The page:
Artifact! What is known so far, about the game that will do things differently.
Here is all the current information that is known about Valve's new spinoff game. And how it will not be like the rest.
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Lenovo made the Lenovo Flex 11 Chromebook for the modern two-in-one laptop market with a screen that will swivel back into tablet mode useful for the Google Play Store and Android apps, which are coming soon. This Chromebook also enjoys a rugged design that will withstand a drop from up to 2.4 feet and spills on the keyboard thanks to the sealed ports, trackpad and keyboard.
Schools snap up Chromebooks in large numbers today because they’re inexpensive and simple to use. Companies like Lenovo make the Lenovo Flex 11 rugged for that market.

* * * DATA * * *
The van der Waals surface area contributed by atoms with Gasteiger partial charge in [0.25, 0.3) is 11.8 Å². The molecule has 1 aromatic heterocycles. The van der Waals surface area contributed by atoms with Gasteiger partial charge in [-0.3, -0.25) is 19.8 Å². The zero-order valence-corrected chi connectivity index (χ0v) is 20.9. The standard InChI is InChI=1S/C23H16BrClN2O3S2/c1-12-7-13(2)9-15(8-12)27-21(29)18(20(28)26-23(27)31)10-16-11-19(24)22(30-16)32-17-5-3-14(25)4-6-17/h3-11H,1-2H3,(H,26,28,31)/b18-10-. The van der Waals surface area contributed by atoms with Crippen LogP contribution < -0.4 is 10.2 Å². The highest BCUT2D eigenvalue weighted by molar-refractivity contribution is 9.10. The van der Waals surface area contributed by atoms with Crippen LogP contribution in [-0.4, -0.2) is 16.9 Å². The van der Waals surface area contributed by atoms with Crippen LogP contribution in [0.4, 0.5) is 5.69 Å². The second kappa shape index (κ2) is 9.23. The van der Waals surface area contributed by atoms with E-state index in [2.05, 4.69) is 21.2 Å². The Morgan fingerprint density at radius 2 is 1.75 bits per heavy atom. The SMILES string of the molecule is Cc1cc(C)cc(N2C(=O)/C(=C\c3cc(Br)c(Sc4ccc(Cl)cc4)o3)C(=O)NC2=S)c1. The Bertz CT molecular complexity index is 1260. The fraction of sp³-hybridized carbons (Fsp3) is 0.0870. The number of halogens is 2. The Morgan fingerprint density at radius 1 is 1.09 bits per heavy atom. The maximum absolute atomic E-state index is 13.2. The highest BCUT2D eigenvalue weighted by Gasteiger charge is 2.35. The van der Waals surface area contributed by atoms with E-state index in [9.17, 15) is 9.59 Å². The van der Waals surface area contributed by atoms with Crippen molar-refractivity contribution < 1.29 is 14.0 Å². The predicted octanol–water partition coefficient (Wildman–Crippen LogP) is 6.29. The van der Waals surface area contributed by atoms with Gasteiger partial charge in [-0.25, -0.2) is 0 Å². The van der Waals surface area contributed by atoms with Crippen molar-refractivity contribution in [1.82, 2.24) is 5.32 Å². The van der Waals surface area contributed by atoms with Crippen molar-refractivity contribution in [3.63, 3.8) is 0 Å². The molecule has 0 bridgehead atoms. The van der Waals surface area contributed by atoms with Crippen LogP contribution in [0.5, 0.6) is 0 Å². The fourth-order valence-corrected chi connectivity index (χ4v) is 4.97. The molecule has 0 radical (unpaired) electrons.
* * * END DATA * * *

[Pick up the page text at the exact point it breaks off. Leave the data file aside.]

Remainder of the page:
Kids in classrooms sometimes drop their devices. If you’re going to make it rugged, then give it water resistance as well. And design it small enough for grade school kids to use. That describes the Lenovo Flex 11 perfectly. However, how does it measure up as a consumer laptop?
The Flex 11 comes in an ugly dark gray textured two-in-one design with a screen that will rotate back so users can hold it in multiple modes. They include the following:
Thanks to the rugged nature it’s a little thicker than some of the other Chromebooks released recently. At 2.9lbs. the Flex feels a little heavy for an 11-inch laptop.
The hinges that swivel around nearly 360 degrees degree offer enough resistance to keep the screen upright while in laptop and stand modes. The hinge also makes it hard to open with one hand.
Around the display, there’s a thick bezel compared to other computers this size. That reinforces the strength but makes it wider and taller that other 11-inch Chromebooks.